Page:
There is a further point. Take the question of shops. Take the case of a small tailor, for example, where the business is carried on by two persons who have living with them their elderly father who has a pension. This man may help a little at different times in the shop. It is only temporary work, and not for any great length of time. Surely we have the right to see that his pension is safeguarded. This is one of the occasions when we might appeal to right hon. and hon. Members on the opposite side of the House to take the same point of view as we take. This is a case in which a man is too old to work regularly. We do not wish him to go on the labour market, but we do wish to see that he is not denied the opportunity of having that interest in life—an interest which often prolongs life—which comes from a little work now and then. I see, Mr. Speaker, that one of my more sympathetic friends on the opposite side is nodding his head. Many people who have had to deal with these old people, know what happens to a man who is pensioned off and is afraid to take on any other job for fear of losing his pension. I do not expect the right hon. Gentleman opposite to do anything but sneer and jeer at this Amendment, but I know that some of his hon. Friends will support us.

Mr. Basil Nield (City of Chester)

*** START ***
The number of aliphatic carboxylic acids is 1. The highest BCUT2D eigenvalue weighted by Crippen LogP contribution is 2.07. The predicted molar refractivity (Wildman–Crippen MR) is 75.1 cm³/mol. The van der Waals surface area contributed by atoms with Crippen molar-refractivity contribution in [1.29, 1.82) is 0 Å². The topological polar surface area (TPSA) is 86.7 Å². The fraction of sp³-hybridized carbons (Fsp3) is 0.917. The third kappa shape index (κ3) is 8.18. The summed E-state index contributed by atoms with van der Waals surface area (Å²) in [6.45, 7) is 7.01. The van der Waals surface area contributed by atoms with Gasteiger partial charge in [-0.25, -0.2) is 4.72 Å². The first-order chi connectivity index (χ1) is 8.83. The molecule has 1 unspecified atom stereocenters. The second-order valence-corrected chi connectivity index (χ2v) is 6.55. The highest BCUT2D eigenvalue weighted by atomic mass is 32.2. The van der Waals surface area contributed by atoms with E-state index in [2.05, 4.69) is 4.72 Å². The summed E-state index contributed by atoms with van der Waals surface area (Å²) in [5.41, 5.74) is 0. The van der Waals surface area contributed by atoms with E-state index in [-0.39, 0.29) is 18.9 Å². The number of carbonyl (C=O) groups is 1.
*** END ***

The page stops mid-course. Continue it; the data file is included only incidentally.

I hope the House will support the view which I take, that of all the provisions in this great Bill for national insurance, one of the most important is that in Clause 20, referring to retirement pensions. All right hon. and hon. Members, I imagine, in all parts of the House, have had to deal with tragic cases of old people, who are past regular employment. Now that we are putting on the Statute Book this provision for the care of our people, I think we should make as good a job of it as possible. Subsection (2) of Clause 20 is directed towards permitting a person who is entitled to retire with pension to earn other money at casual employment. In order to make it plain that those who reach pensionable age, will not have their pension reduced if they undertake some temporary employment, I urge that this Amendment should be accepted. As my right hon. and hon. Friends on this side of the House have pointed out. we can envisage the sort of case in which a man of, say, 70 or over desires to supplement his pension at certain times of the year. It is right that his pension rights should not be jeopardised by this laudable desire, and to make it plain in Subsection (2), there should be inserted the specific words: Temporary employment shall not be deemed to be inconsistent with retirement. There is also the other point about Subsection (5) in regard to the spreading over of earnings so as not to disentitle a man to pension. In other words, if for one week an elderly person earns more than £1— maybe £2 or £3—let it be spread over the period when he does not work so that his retirement pension is not reduced. I commend this proposal to the House as a contribution towards the improvement of this Clause; I hope the right hon. Gentleman will regard it as a sensible and constructive suggestion.